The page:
What is the overall impact of the initiative and how is this measured?
The program had a 40% completion rate, but was still successful. Learners did not complete the program but chose to stay and work at their work placement before the program was done. The demand for labourers was very high.
Employment Outcome: 89%
What challenges have you faced and how were these overcome?
Attendance issues due to childcare and transportation were main challenges – these were addressed by making the program timing more flexible, and offering supports for childcare and transportation.
What are 3 key lessons you learned from developing or delivering your initiative? What advice from those lessons would you share with others?
- Strong partnerships are vital to program success.
- Flexibility in the program resulted in better attendance – this program was at night time rather than daytime; and attendance was poor on Fridays so learners agreed to work longer hours the other days and have Fridays off which worked well for the class.
- CTRC ABE Team has adopted a holistic model/framework which helps meet the learners’ needs, identifies gaps in the learners’ life, advice on these gaps, and empowers the learner to take charge and make a difference in their own lives. Change takes time but CTRC helps to create this change.
What have participants, stakeholders and partners thought, felt and/or said about your initiative?
“It only takes one barrier to interfere with students’ success,” – Lisa Irlbeck, Adult Basic Education Coordinator, Carlton Trail Regional College
“My grandkids say, “We are gonna be like you grandma – go to Grade 12.” – Marie Jeanette Paul, Program Participant
“I didn’t really like school when I was younger…now nothing is really holding me back, so I want to finish.” – Lillian Koller, Program Participant
Incorporation of Essential Skills
Which Essential Skills are covered by the initiative?
Working with Others
How are the Essential Skills integrated into your initiative?
While learning ES and life skills in the classroom, participants also engage in ES learning by spending one day a week at the Inspire Direction Equine Assisted Learning (IDEAL) program, and one day in a work placement. The IDEAL program uses the relationships that the students foster through their work with horses to help the students see themselves as learners and become invested in their own learning and development.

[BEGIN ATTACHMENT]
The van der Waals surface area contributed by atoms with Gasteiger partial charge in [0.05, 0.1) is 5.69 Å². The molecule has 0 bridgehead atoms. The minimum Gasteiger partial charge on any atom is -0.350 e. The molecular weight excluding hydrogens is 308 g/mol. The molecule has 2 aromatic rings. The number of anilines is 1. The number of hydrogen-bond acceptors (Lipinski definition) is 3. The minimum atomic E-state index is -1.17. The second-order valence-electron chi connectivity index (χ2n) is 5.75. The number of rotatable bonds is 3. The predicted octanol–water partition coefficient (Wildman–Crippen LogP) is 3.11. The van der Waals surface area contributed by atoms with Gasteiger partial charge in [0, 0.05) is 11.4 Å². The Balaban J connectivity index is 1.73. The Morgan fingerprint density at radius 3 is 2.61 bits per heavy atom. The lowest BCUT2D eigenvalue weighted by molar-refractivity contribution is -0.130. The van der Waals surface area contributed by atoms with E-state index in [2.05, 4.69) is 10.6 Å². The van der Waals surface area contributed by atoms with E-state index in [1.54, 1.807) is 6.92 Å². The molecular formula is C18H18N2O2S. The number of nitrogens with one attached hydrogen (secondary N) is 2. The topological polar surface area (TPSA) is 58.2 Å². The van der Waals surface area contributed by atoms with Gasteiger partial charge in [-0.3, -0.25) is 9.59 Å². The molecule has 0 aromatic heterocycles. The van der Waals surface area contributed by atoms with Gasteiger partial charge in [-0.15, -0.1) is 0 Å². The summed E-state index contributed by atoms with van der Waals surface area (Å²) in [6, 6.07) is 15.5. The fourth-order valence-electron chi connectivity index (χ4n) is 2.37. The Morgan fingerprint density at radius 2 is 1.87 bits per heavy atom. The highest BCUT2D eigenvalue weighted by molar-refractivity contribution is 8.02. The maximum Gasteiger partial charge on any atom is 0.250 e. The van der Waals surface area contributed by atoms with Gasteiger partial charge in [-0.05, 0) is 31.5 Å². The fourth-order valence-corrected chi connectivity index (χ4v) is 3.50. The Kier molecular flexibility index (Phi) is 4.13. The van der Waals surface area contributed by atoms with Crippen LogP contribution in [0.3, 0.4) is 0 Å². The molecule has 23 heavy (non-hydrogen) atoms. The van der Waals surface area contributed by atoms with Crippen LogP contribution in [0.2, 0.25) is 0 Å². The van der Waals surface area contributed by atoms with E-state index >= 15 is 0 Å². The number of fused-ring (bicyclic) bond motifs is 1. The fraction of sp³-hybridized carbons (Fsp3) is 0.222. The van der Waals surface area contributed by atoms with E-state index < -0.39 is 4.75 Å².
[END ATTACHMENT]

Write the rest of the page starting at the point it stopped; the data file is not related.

In the classroom, students identify topics of interest and the instructor finds ways to build ES lessons from these topics. Community current events and issues are also used, not only to develop learners’ ES, but also to build community awareness and involvement.
How do you assess participant Essential Skills?
What are the components of the initiative?
Work-integrated learning (i.e., internships, co-ops, work placements, etc.)
Career and/or educational planning
Cultural, language, and tradition awareness and/or training
How do you support participant success in the program?
Child care support
How was Indigenous culture integrated into the program content or delivery?
The incorporation of the IDEAL program, which is developed and operated by the One Arrow Equestrian Centre. This is a local business that supports academic and work placement learning by helping learners discover more about their personal strengths and overcome challenges by working with horses. Equine Assisted Learning Ring, focusing on communication, anger management and crisis resolution.
To support the cultural component of the program an Elder visits regularly with the students to talk about traditions, spirituality, teepee teachings, and share stories to help the students identify their own strengths and build self-confidence. Additionally, the Elder works with students to conduct ceremonies, learning about traditional medicines, how to follow protocols, and how to live a balanced life in terms of the four aspects of mind, body, spirit, and emotion. There are also times when the Elder stops in to see how the program is progressing and offer advice to students and the Instructor. All of this provides a sense of cultural grounding for the participants, but also provides them with teachings they can carry with them beyond the program.
Students also had Aboriginal instructors, and had Band Council members speak to them about the importance of learning and becoming more involved in the community.
What do you think are the most important competencies and attributes for staff involved in this initiative to have?
Instructors should be able to connect with students on a personal level, and be able to integrate ES in the classroom based on their interests – they help students relate their experience in school to their everyday life.
Who are your partners, and what is their involvement in the initiative?
One Arrow First Nation – Provided facility and support with transportation, childcare, job coaching.
Zak’s RTM Housing – Provided work placement opportunities.